By the mid-1800s, the people began demanding more voice in their government, turning the connotation of “democracy” from bad to good. Transportation and communication also began to get better, thus increasing the chances that a candidate could get a majority nationally in the popular vote or electoral college. More and more states began allowing voters to directly elect the electors from x or y political party, which is really what the voters, unbeknownst to them, are doing today when they step into the voting booth today. State legislatures bowed out of the selection process for electors.

Proponents of retaining the electoral college talk about preserving the republic (representative government) enshrined in the Constitution, as opposed to popular democracy, or giving the states a role in the presidential election. Yet the 18th century electoral college concept no longer works as the framers had envisioned it—as a back-up for the House of Representatives electing the president, with electors chosen by state legislatures—and now merely distorts the national popular vote. Forty-eight out of the fifty states plus the District of Columbia allow the winner of the popular vote in their jurisdiction to take all the state’s electoral votes. Also, smaller, rural states are excessively represented in the electoral college at the expense of more populous states with big urban areas. For example, much like the electoral college expanded the political power of smaller rural slave states before the Civil War, in the 2016 election, each voter in Wyoming (the least populous state) had more than double the voting power in the electoral college as a voter in California (the most populous state). This violates the principle of “one person, one vote.”

Proponents of retaining the electoral college want the states to have a role in the presidential election, but nowadays states—instead of letting their “experts” pick the president— automatically take their popular vote and feed it through the distorting electoral college filter, which merely perverts the national popular vote.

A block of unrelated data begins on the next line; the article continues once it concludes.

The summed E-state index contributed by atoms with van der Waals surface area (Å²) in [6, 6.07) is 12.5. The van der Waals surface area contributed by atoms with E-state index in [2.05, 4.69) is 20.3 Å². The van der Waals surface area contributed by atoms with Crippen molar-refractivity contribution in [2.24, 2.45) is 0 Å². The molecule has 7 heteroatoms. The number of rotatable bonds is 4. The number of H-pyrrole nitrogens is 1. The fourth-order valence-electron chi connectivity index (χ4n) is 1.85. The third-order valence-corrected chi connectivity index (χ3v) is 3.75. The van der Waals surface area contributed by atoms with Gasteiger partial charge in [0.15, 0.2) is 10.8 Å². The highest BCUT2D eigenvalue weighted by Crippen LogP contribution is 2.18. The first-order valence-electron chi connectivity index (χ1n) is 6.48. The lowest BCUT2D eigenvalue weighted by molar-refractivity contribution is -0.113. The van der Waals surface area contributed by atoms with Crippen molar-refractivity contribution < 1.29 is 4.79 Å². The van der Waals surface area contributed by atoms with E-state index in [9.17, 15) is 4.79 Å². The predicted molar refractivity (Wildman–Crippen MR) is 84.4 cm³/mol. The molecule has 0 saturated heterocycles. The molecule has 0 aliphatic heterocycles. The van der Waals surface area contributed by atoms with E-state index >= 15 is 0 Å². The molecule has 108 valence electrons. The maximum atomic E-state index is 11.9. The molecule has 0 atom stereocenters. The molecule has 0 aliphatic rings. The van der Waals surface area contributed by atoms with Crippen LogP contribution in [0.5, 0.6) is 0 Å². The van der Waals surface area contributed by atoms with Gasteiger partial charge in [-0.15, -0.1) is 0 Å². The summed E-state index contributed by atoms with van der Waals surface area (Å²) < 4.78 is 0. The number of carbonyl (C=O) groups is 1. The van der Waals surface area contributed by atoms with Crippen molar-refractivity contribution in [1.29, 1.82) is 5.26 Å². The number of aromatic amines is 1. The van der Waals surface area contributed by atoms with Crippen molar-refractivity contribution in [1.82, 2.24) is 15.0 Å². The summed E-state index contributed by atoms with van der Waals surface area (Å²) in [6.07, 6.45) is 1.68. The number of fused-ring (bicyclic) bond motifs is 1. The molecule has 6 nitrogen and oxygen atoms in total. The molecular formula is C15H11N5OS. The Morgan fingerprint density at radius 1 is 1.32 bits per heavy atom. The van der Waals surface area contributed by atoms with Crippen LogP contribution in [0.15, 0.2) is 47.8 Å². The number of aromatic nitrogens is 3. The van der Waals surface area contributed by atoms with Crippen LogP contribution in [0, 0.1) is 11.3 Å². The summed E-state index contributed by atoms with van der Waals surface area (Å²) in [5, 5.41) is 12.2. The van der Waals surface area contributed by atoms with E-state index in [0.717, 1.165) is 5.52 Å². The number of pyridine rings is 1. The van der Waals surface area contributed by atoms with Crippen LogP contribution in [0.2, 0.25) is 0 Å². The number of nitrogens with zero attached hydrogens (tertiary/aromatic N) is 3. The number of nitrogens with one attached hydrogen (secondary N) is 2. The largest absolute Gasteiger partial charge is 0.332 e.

Even Republicans, who won the election fair and square under the current system but nevertheless benefited from such distortions in this election cycle, had appropriately trashed the electoral college in prior times. In 2012, President-elect Donald Trump had said that the “phoney [sic] electoral college” was “a disaster for a democracy.” Former House Speaker Newt Gingrich and Ben Carson, both Trump supporters, have also questioned the need for an electoral college.

Because tricks like getting the most populous states to assign all of their electoral votes to the winner of the national popular vote are politically fragile, even before President-elect Trump starts in on his policy agenda, he should propose a constitutional amendment that eliminates the electoral college and chooses the president based on the national popular vote. Because he and his party benefited from the existing system in 2016, such a long-overdue proposal would likely make a powerful impact.


Ivan Eland is Senior Fellow and Director of the Center on Peace & Liberty at the Independent Institute. Dr. Eland is a graduate of Iowa State University and received an M.B.A. in applied economics and Ph.D. in national security policy from George Washington University. He spent 15 years working for Congress on national security issues, including stints as an investigator for the House Foreign Affairs Committee and Principal Defense Analyst at the Congressional Budget Office.


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  • MyGovCost.org
  • FDAReview.org
  • OnPower.org
  • elindependent.org